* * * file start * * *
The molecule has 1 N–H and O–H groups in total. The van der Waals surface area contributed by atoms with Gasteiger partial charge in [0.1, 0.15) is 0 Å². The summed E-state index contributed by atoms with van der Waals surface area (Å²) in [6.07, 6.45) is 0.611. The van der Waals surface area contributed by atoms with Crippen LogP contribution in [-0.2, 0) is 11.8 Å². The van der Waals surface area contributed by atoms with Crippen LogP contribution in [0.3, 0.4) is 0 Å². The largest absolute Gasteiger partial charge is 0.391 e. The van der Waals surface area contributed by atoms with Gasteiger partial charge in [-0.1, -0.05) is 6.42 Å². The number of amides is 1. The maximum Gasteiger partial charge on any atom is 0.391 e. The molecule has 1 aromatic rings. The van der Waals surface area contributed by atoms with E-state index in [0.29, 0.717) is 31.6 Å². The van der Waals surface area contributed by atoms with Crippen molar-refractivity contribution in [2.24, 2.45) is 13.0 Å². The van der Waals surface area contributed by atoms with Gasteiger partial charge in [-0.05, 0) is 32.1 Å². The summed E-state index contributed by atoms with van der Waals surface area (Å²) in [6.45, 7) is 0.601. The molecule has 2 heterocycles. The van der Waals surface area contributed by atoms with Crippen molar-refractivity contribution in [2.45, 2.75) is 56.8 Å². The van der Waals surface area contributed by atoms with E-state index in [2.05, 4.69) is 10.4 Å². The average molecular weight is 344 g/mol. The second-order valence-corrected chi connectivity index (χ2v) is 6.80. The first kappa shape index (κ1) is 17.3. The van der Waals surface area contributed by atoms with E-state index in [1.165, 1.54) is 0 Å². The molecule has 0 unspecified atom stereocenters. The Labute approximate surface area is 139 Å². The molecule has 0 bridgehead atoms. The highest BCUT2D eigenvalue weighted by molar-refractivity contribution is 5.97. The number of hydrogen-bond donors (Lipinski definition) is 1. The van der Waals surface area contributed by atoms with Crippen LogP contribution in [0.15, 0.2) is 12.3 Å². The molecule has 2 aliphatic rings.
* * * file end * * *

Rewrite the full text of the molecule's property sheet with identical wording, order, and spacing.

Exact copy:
The molecule has 1 N–H and O–H groups in total. The van der Waals surface area contributed by atoms with Gasteiger partial charge in [0.1, 0.15) is 0 Å². The summed E-state index contributed by atoms with van der Waals surface area (Å²) in [6.07, 6.45) is 0.611. The van der Waals surface area contributed by atoms with Crippen LogP contribution in [-0.2, 0) is 11.8 Å². The van der Waals surface area contributed by atoms with Crippen LogP contribution in [0.3, 0.4) is 0 Å². The largest absolute Gasteiger partial charge is 0.391 e. The van der Waals surface area contributed by atoms with Gasteiger partial charge in [-0.1, -0.05) is 6.42 Å². The number of amides is 1. The maximum Gasteiger partial charge on any atom is 0.391 e. The molecule has 1 aromatic rings. The van der Waals surface area contributed by atoms with E-state index in [0.29, 0.717) is 31.6 Å². The van der Waals surface area contributed by atoms with Crippen molar-refractivity contribution in [2.24, 2.45) is 13.0 Å². The van der Waals surface area contributed by atoms with Gasteiger partial charge in [-0.05, 0) is 32.1 Å². The summed E-state index contributed by atoms with van der Waals surface area (Å²) in [6.45, 7) is 0.601. The molecule has 2 heterocycles. The van der Waals surface area contributed by atoms with Crippen molar-refractivity contribution in [2.45, 2.75) is 56.8 Å². The van der Waals surface area contributed by atoms with E-state index in [2.05, 4.69) is 10.4 Å². The average molecular weight is 344 g/mol. The second-order valence-corrected chi connectivity index (χ2v) is 6.80. The first kappa shape index (κ1) is 17.3. The van der Waals surface area contributed by atoms with E-state index in [1.165, 1.54) is 0 Å². The molecule has 0 unspecified atom stereocenters. The Labute approximate surface area is 139 Å². The molecule has 0 bridgehead atoms. The highest BCUT2D eigenvalue weighted by molar-refractivity contribution is 5.97. The number of hydrogen-bond donors (Lipinski definition) is 1. The van der Waals surface area contributed by atoms with Crippen LogP contribution in [0.15, 0.2) is 12.3 Å². The molecule has 2 aliphatic rings.